Overreactions and value investing

Value investors in any asset class have repeatedly over time emphasized the importance of leveraging market overreactions by the general investing public. Renowned value investors including Warren Buffett have seized opportunities to invest in stocks of companies that were unduly beaten by investors overreacting to negative developments.

Value Investing

(Source – See it Market)

A classic example is how the legendary investor, Warren Buffett, seized the opportunity to invest in banking and financial sector stocks during the aftermath of the financial crisis. Many investors were quick to dump banking stocks as the financials sector was in the middle of the crisis and many economists and media outlets blamed renowned financials sector companies for triggering the financial crisis.

However, investors certainly overreacted to these negative developments, or better-put underestimated the state’s reaction to protect and ensure the stability of the financial system, which paved the way for prudent value investors to pick banking stocks at bargain prices, especially after the dust cleared. Over the last decade, banking stocks have provided stellar returns, proving investors wrong, in the long-term, when they continued to dump banking stocks. In hindsight, investor overreactions always create investment opportunities, especially for value investors who are on the lookout for market anomalies.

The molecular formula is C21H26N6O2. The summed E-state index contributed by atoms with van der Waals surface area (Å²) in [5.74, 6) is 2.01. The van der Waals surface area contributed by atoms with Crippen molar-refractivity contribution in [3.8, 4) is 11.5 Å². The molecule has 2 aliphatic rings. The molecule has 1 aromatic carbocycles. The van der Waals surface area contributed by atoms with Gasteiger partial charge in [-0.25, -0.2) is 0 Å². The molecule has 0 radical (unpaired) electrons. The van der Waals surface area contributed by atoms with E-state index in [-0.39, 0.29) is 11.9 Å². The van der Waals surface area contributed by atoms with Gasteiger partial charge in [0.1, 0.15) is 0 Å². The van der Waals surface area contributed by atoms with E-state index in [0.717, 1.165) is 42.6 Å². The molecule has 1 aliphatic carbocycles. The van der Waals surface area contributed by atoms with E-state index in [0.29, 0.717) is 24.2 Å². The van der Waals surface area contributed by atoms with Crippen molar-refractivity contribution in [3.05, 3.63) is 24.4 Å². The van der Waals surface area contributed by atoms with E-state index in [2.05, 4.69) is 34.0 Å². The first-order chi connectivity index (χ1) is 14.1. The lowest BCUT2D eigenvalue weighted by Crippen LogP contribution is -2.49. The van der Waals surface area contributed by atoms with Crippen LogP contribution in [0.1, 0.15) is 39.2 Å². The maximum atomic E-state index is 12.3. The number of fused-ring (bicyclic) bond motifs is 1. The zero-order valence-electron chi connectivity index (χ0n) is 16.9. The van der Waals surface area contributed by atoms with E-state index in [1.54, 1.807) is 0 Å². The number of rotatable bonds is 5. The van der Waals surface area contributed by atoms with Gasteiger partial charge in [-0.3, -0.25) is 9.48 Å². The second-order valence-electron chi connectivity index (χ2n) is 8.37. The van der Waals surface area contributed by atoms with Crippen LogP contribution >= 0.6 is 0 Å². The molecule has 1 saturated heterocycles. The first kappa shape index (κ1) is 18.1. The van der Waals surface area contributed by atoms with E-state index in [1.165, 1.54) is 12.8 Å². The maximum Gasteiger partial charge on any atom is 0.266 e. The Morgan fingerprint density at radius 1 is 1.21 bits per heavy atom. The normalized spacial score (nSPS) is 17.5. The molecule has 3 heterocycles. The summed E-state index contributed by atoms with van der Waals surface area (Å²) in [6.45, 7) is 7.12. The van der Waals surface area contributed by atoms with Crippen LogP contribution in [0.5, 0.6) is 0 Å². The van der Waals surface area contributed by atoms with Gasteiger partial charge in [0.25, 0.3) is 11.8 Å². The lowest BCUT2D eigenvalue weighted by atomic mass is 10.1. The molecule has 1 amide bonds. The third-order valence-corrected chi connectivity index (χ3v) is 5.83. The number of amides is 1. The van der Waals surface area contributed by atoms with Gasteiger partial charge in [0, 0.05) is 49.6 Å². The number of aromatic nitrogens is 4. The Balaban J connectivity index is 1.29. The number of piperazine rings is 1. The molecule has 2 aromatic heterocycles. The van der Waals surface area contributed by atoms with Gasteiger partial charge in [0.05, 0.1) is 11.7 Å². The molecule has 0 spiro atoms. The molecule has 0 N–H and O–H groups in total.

Financials sector stocks have gained 192% since the financial crisis

Stock Price Increase

(Source – Fidelity)

Overreactions during a crisis

When there’s a crisis that affects the day to day life of investors, it’s easy to make investment decisions that are far from being rational. From a behavioral finance perspective, such overreactions trigger as fear overtakes the investment decision-making process of investors. Often, stock markets plummet during financial crises as a result of investor overreactions. However, historically, markets have been quick to recover from such overreactions and resume the normal course of events. This was evident during the catastrophic event of 9/11.

Dow Industrials

(Source – Marketwatch)